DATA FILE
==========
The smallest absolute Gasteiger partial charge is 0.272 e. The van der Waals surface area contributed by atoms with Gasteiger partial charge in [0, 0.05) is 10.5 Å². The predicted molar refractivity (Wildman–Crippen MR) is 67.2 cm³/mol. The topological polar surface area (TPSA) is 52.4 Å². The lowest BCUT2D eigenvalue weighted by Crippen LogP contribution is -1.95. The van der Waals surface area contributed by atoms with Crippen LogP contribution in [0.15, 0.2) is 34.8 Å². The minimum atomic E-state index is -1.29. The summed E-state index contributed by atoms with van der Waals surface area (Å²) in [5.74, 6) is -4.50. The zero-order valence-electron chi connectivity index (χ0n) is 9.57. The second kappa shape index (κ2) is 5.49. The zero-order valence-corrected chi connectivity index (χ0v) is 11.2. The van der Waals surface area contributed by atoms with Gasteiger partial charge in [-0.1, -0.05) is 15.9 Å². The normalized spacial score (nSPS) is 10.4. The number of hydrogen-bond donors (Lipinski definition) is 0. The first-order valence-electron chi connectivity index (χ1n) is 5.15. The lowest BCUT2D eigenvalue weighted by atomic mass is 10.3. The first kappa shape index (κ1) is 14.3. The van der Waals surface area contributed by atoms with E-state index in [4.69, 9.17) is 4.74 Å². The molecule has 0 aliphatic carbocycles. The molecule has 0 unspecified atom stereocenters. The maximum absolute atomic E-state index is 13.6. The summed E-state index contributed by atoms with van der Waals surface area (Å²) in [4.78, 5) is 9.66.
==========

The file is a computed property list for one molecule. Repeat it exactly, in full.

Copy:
The smallest absolute Gasteiger partial charge is 0.272 e. The van der Waals surface area contributed by atoms with Gasteiger partial charge in [0, 0.05) is 10.5 Å². The predicted molar refractivity (Wildman–Crippen MR) is 67.2 cm³/mol. The topological polar surface area (TPSA) is 52.4 Å². The lowest BCUT2D eigenvalue weighted by Crippen LogP contribution is -1.95. The van der Waals surface area contributed by atoms with Crippen LogP contribution in [0.15, 0.2) is 34.8 Å². The minimum atomic E-state index is -1.29. The summed E-state index contributed by atoms with van der Waals surface area (Å²) in [5.74, 6) is -4.50. The zero-order valence-electron chi connectivity index (χ0n) is 9.57. The second kappa shape index (κ2) is 5.49. The zero-order valence-corrected chi connectivity index (χ0v) is 11.2. The van der Waals surface area contributed by atoms with Gasteiger partial charge in [-0.1, -0.05) is 15.9 Å². The normalized spacial score (nSPS) is 10.4. The number of hydrogen-bond donors (Lipinski definition) is 0. The first-order valence-electron chi connectivity index (χ1n) is 5.15. The lowest BCUT2D eigenvalue weighted by atomic mass is 10.3. The first kappa shape index (κ1) is 14.3. The van der Waals surface area contributed by atoms with E-state index in [4.69, 9.17) is 4.74 Å². The molecule has 0 aliphatic carbocycles. The molecule has 0 unspecified atom stereocenters. The maximum absolute atomic E-state index is 13.6. The summed E-state index contributed by atoms with van der Waals surface area (Å²) in [4.78, 5) is 9.66.